As we discussed in a previous post, the 2017 Massachusetts Child Support Guidelines, effective September 15, 2017, made significant changes from the 2013 Guidelines in how parenting time affects a child support order, how health/vision/dental insurance is accounted for in setting a child support order, how child support is calculated for a child between the ages of eighteen and twenty-three, and how a court addresses the issue of contribution towards college.

In this post, we examine some of the other changes and clarifications. For many individuals, these will have a significant impact on their child support orders in the future.

Minimum level of child support:

The 2017 Guidelines, for the first time since 2002, increased the minimum child support order from $18.46 to $25 per week. The Task Force cited economic data and the increase in the cost of living in Massachusetts since that time.

Interaction between alimony and child support:

The 2017 Guidelines explain that the Alimony Reform Act of 2012 “prohibits the use of gross income which the Court has already considered in making a child support order from being used again in determining an alimony order.” G.L. c. 208, § 53(c)(2). In the commentary, the Task Force points out that “the converse is not stated in the statute.” In other words, the Alimony Reform Act of 2012 prohibits income that has already been used to calculate child support to then be used in calculating alimony, but does not prohibit alimony from being calculated first and then calculating child support.

The commentary did not provide direction, except to say there were no appellate cases on point for this specific issue; while they wished they could give more instruction, they were not recommending any changes.

The 2017 Guidelines did maintain language from the 2013 Guidelines that encouraged, when appropriate, parents to take advantage of the tax implications of alimony and child support and to make a combined order when appropriate.

Attribution of income:

The 2017 Guidelines changed some of the factors in attributing income for individuals capable of earning more than currently earning. It is possible to assign a hypothetical amount of income for the purpose of calculating child support. The 2013 Guidelines language was that a “Court shall consider all relevant factors including without limitation the education, training, health, past employment history of the party, and the availability of employment at the attributed income level.”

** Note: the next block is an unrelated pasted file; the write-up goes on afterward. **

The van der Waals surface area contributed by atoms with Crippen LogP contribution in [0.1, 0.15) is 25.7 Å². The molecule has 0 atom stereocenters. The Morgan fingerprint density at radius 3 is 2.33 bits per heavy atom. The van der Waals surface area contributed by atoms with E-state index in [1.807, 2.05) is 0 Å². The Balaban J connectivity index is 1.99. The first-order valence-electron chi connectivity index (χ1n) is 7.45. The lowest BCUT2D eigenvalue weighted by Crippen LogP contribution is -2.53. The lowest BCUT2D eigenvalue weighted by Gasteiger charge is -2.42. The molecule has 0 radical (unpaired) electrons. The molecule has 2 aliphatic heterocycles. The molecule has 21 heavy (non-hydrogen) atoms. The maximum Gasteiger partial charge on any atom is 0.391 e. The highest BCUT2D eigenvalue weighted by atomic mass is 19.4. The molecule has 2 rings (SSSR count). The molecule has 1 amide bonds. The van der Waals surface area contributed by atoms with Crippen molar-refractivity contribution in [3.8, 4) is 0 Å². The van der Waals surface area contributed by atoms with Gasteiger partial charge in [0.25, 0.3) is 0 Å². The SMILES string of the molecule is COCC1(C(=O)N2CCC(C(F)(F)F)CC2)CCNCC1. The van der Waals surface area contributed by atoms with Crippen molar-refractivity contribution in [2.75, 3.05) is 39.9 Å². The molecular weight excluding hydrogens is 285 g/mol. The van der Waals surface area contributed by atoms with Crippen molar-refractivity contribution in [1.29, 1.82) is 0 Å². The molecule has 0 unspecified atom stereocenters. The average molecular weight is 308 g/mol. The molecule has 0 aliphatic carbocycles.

The 2017 Guidelines changed this so that a “Court shall … consider the specific circumstances of the parent, to the extent known and presented to the Court, including, but not limited to, the assets, residence, education, training, job skills, literacy, criminal record and other employment barriers, age, health, past employment and earnings history, as well as the parent’s record of seeking work, and the availability of employment at the attributed income level, the availability of employers willing to hire the parent, and the relevant prevailing earnings level in the local community.”

The considerations specific to the children in attributing income to a parent remain unchanged from 2013 to 2017. (These are “the age, number, needs and care of the children covered by this order”).

Self-employment and other business income:

The 2017 Guidelines clarified some of the issues with self-employed individuals and how to handle their income. They might be able to write it off for tax purposes; further in the commentary are a number of appellate cases on the issue of self-employment and rental income.

Structure of guidelines:

The structure of writing of the Massachusetts Child Support Guidelines does not change any factor for consideration. However, in the 2017 Guidelines, the Task Force took the opportunity to include commentary in the Guidelines themselves. The commentary highlights changes from the previous guidelines, often explaining the rationale for their changes. This commentary will provide judges, attorneys, and parents with more guidance in coming to a child support order. This author applauds the Task Force for the transparency of explaining why it made certain changes.

Are you looking for an experienced Newburyport or Andover divorce lawyer or family law attorney? If you have questions or need help with child support issues, you may schedule a free consultation with our team of experienced Massachusetts family law attorneys. Call our offices at any time!